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Saturday, 12 January 2013

Chronicles of a death foretold

To read the US press you'd be forgiven for thinking that Venezuela's president Hugo Chavez is already dead, or at least so near to death's door that it is only a matter of time before he succumbs to the grim reaper. Take for example today's Los Angeles Times: 'Expect a stealth leadership struggle in post-Chavez Venezuela' or ABC news: 'U.S. Venezuelans Reflect on Chávez's Fate and Legacy'. But although the Venezuelan leader is undoubtedly ill and too ill to attend last week's inauguration ceremony to be sworn in as President, it is by no means clear as to whether the prognosis of his illness is as dire as those who wish for his demise are assuming. 
A friend who is in the island has contacted me recently and has told me that the view that Chavez is to die is not one that is prevalent. There is some anxiety about the political situation and the fact that this illness has handed some advantage to the Veneezuelan opposition in terms of the ideological struggle to maintain a revolutionary hegemeony within Venezuela, but most people on the island believe that Chavez has a greater chance of recovery from this current illness than of dying.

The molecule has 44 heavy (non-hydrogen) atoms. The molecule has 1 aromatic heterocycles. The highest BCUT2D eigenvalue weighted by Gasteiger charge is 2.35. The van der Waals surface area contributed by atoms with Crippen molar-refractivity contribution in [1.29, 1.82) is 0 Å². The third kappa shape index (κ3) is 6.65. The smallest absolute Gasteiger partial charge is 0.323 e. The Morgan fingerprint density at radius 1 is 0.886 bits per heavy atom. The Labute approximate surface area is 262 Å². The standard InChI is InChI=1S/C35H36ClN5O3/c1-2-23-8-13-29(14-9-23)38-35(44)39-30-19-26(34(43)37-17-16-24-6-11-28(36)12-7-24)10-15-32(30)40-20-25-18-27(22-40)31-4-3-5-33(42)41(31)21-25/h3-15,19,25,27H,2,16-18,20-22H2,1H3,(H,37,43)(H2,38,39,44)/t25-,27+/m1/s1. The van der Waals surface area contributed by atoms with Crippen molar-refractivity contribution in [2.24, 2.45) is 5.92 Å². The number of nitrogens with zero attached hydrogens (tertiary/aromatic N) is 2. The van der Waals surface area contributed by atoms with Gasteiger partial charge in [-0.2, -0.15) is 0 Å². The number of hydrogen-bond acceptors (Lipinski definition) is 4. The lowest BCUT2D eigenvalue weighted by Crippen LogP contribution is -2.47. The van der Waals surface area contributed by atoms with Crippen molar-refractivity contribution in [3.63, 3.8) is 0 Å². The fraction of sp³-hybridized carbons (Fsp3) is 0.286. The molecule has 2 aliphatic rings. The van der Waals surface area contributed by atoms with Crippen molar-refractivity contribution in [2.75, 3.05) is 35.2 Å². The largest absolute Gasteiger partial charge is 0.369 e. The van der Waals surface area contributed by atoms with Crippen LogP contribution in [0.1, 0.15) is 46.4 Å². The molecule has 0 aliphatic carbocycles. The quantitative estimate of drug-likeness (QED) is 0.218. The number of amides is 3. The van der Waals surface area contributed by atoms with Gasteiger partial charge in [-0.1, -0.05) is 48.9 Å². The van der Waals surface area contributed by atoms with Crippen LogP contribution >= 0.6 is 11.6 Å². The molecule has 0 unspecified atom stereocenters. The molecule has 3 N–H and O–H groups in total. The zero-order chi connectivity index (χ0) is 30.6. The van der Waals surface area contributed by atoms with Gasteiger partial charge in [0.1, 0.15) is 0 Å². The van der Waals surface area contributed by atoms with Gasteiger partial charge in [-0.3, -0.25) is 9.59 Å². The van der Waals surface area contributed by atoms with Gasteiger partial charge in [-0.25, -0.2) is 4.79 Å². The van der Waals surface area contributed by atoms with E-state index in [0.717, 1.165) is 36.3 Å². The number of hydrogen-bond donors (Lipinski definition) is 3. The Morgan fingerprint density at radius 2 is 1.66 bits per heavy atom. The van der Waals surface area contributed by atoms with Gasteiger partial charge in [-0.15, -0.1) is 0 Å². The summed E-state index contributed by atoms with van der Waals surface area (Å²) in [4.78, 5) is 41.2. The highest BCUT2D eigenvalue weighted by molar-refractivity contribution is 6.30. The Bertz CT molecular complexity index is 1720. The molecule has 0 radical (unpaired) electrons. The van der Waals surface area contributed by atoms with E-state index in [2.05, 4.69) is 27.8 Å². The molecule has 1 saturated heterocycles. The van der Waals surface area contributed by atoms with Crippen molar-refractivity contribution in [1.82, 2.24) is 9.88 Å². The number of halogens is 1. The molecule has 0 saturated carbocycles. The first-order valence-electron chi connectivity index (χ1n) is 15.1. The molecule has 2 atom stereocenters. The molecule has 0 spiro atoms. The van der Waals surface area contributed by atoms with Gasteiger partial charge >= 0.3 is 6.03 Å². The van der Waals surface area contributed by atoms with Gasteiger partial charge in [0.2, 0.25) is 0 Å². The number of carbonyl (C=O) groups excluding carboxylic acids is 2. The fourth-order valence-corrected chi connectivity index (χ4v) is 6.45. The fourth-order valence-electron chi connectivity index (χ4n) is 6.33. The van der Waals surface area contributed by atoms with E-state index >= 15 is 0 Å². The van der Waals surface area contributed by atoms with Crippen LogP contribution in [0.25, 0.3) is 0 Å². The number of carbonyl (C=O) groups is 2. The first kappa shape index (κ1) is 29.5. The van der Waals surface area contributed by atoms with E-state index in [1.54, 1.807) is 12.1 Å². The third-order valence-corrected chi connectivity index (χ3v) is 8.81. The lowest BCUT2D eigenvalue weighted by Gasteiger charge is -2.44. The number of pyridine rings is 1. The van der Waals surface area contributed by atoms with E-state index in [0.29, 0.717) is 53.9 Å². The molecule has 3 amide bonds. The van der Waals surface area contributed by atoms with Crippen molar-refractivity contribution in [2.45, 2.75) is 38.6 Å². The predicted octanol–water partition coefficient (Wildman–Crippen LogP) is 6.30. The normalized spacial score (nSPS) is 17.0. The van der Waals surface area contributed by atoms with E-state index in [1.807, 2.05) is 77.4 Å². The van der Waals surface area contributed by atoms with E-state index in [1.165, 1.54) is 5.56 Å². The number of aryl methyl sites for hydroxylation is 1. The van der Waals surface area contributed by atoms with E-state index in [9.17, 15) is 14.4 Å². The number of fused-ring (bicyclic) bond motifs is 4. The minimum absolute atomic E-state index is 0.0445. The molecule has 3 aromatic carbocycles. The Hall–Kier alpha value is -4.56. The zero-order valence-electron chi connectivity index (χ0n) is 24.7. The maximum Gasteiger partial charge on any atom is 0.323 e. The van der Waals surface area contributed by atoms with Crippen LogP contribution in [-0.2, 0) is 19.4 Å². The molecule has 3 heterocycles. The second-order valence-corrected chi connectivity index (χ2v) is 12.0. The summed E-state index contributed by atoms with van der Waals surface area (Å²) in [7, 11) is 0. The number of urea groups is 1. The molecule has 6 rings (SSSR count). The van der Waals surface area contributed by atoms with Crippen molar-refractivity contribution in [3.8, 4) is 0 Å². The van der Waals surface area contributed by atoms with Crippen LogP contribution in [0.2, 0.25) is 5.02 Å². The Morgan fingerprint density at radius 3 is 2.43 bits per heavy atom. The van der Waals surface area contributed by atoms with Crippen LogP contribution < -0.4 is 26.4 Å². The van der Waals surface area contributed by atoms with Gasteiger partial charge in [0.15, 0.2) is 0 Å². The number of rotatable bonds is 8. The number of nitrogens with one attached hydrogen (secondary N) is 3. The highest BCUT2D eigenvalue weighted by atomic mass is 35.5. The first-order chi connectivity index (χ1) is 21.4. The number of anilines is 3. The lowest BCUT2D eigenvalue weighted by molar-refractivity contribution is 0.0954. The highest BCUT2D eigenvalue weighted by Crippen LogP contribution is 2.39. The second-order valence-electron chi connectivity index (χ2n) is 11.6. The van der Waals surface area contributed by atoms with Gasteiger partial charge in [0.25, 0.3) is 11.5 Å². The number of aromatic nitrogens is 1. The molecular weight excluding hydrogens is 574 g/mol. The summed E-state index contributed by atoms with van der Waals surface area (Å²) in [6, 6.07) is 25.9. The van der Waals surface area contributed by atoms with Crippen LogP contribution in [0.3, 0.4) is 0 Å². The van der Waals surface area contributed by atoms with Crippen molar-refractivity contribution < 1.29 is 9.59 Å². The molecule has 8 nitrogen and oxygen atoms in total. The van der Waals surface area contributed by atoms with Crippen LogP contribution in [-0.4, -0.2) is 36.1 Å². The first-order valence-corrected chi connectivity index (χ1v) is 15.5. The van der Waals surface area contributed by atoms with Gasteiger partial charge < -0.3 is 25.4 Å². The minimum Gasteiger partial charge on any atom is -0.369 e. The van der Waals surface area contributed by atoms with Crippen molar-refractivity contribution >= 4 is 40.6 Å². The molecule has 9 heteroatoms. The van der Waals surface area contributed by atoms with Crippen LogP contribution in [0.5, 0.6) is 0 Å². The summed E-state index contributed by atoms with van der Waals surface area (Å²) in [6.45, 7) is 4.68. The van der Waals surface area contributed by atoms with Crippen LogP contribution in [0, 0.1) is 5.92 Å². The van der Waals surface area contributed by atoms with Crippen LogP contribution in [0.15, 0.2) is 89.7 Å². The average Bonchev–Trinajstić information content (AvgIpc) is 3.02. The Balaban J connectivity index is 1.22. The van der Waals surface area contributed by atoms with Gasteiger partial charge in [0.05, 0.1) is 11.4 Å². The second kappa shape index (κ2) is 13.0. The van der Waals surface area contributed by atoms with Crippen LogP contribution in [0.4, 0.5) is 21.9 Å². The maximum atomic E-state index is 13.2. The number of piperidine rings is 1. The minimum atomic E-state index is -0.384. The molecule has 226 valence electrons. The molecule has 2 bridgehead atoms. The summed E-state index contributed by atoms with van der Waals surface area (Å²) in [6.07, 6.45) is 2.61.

The reason for this is twofold: Firstly, the Cuban media has been clear from the start that Chavez's operation on the cancer was satisfactory and that the immediate danger to his health is not from that. The threat to his life at present is a respiratory infection that he picked up in the hospital. But this, according to Cuban doctors is treatable.  
The second reason is that Cubans, because of the national emphasis on health care and from now having two generations benefitting from a doctor and two nurses living in their neighbourhood, are very knowledgeable about health issues. Although the exact nature of Chávez's problems has not been announced, Cubans have discussed the possibilities with the health professionals they know. Their confidence in a recovery is based upon an informed understanding of what the most likely outcome will be. In an island where constraints on information are traditional and well-understood, the fact that the official media has not been explicit about the Venezuelan leader's condition does not cause anxiety.
As is often the case, while the rest of the world struts and frets about the island, those on the island are calm and unperturbed. If the Cubans are right, then there are going to be a lot of red and sad faces around when the Venezuelan leader makes a 'second coming'.

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